'King of Clubs' Stringfellow dies at 77 after cancer battle
Peter Stringfellow, the flamboyant British nightclub owner who was a magnet for celebrities, has died at the age of 77 from cancer.
The businessman, who had wanted to keep his illness private, died early yesterday after spending time in hospital.
His publicist, Matt Glass, said: "It's very sad news. He passed away in the early hours of this morning. It was kept very private, he didn't want to tell. He wanted to keep it a secret."
Stringfellow - known as the King of Clubs - started in the trade in the early 1960s and recalled booking acts including The Beatles, The Kinks and Jimi Hendrix to play at his clubs.
In 1980, he opened Stringfellows in Covent Garden in London's West End and went on to create venues in Paris, New York, Miami, Beverly Hills and Dublin.
With its topless girls and exuberant after-hours entertainment, the Stringfellow brand became a byword for debauchery and sexual kicks that had echoes of the empire created by late 'Playboy' magnate Hugh Hefner. The mogul said his clubs had hosted A-listers including Prince, Marvin Gaye, Rod Stewart and Tom Jones.
And it was not just celebrities who experienced Stringfellow's hospitality - Professor Stephen Hawking once joined him for dinner at one of the venues.
One of Stringfellow's four children, Karen, said she was "heartbroken and devastated" at her father's death, as she posted a picture on Facebook of them together.
Stringfellow had treatment for lung cancer after being diagnosed in 2008. However he kept the diagnosis a secret for nearly six years, telling only family and close friends, until it was leaked in 2015.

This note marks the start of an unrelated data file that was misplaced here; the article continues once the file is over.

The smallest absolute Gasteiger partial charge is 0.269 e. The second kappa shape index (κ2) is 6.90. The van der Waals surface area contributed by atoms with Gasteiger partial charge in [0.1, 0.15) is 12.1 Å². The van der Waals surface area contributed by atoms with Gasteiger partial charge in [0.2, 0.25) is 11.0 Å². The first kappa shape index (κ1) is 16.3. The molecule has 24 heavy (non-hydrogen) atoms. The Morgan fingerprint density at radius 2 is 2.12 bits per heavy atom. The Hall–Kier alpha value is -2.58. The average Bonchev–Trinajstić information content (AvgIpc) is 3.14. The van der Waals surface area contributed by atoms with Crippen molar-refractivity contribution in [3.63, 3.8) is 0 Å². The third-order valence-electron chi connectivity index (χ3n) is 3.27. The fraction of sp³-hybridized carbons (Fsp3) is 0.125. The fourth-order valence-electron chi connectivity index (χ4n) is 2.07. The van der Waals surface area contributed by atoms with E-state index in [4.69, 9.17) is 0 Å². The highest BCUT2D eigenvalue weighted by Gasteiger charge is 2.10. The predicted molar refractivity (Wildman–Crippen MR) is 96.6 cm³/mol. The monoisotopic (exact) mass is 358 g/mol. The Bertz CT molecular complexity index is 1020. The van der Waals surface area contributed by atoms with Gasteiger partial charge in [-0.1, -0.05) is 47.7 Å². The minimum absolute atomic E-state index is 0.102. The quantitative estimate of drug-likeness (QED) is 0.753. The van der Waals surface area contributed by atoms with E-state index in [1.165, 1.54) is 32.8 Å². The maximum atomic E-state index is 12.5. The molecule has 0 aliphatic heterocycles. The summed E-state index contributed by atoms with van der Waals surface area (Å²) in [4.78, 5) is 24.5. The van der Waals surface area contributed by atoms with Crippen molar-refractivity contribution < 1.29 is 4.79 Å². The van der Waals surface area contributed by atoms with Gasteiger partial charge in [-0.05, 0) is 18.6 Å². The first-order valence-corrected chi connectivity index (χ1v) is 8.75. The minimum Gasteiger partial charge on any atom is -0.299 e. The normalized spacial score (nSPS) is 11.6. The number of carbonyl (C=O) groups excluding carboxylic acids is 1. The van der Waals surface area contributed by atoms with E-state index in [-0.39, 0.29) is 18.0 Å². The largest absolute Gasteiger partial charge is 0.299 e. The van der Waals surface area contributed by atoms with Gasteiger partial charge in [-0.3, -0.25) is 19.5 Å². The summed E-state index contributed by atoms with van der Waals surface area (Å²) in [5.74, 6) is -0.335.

Comedy actress Su Pollard, who knew Stringfellow and had worked with him, told BBC Radio 4's 'Today' programme: "He was a fantastic role model for other entrepreneurs.
"When he was in the room - for a start, I used to think he was so handsome, I love men with long hair - he was lovely.
"I liked him because he was always warm, he could have probably been in showbiz in another area, but he chose to be an entrepreneur."
Pollard added: "You miss people that are large, and are givers. He gave of himself such a lot. He was a great person to be around, I feel for his family."
Boy George described him as "one of Sheffield's finest", adding: "What a character."
Born in Sheffield in 1940, Stringfellow was the eldest of four boys who were brought up by the women in his family after the men went to war. He served a brief prison sentence in 1962 for selling stolen carpets, a sharp lesson which he said put him on the straight and narrow.
In a 2012 article, he attributed his entrepreneurial spirit to his "feisty" mother.
Rejecting proposals to classify lap dancing clubs as "sex encounter establishments", he told MPs in 2008: "Of course, it is sexually stimulating but so is a disco. So is picture of David Beckham lying there in his Calvin Kleins."